Mads Hald Andersen
Blegdamsvej 3B, Building: 07-12-86
2200 København N.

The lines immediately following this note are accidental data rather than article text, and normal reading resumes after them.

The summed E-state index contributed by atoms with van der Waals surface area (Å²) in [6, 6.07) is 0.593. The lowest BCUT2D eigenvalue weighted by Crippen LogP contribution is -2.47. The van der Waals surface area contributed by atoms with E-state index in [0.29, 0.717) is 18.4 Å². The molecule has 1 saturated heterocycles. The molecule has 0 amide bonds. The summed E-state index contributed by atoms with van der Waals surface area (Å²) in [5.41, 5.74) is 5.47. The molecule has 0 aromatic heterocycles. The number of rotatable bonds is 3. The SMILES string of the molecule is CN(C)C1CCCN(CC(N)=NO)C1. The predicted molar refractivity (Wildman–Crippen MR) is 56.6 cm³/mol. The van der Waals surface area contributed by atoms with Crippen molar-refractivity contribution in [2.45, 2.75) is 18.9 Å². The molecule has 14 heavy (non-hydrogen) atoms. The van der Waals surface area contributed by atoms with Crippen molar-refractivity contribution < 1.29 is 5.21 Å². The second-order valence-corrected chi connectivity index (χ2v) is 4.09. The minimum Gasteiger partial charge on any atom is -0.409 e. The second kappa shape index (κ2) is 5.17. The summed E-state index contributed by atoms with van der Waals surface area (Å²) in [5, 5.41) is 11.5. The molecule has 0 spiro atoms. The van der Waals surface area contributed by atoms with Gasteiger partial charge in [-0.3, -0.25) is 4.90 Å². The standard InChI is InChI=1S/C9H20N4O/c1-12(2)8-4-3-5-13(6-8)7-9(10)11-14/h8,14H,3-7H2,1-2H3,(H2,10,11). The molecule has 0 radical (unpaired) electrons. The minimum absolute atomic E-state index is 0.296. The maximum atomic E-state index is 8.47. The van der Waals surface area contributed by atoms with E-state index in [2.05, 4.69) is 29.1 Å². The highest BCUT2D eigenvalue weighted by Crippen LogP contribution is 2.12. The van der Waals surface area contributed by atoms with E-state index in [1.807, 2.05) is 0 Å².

MHA research has been focusing on the characterization of the natural immune responses in patients with cancer with a special focus on immune regulation. The understanding of regulatory cells is based on the discovery of suppressor cells, which are indispensable to assure peripheral cells and immune homeostasis. Especially, the importance of regulatory T cells (Tregs) for the regulation of immunity, e.g., modulating host responses to tumors or inhibiting the development of autoimmunity, has received much attention. MHA recently discovered self-reactive, pro-inflammatory T cells – defined as anti-regulatory T cells (anti-Tregs) - that target immune-suppressive cells. Hence, regulatory cells are not only cells that suppress immune reactions but are also effector cells that counteract the effect of suppressor cells and support or help immune reactions. The main research focus on MHA is the characterization of such self-reactive T cells that specifically recognize human leukocyte antigen-restricted epitopes derived from proteins that are normally expressed by regulatory immune cells, such as indoleamine 2,3-dioxygenase (IDO), tryptophan 2,6-dioxygenase (TDO), programmed death-ligand 1 (PD-L1), and forkhead box P3 (Foxp3). These proteins are highly expressed in professional antigen presenting cells under various physiological conditions such as inflammation and/or stress. Self-reactive T cells recognizing such targets may therefore be activated due to the strong activation signal given by their cognate targets. MHA currently focus on characterization of anti-Tregs, with a special focus on their roles in immune homeostasis and use in clinical applications.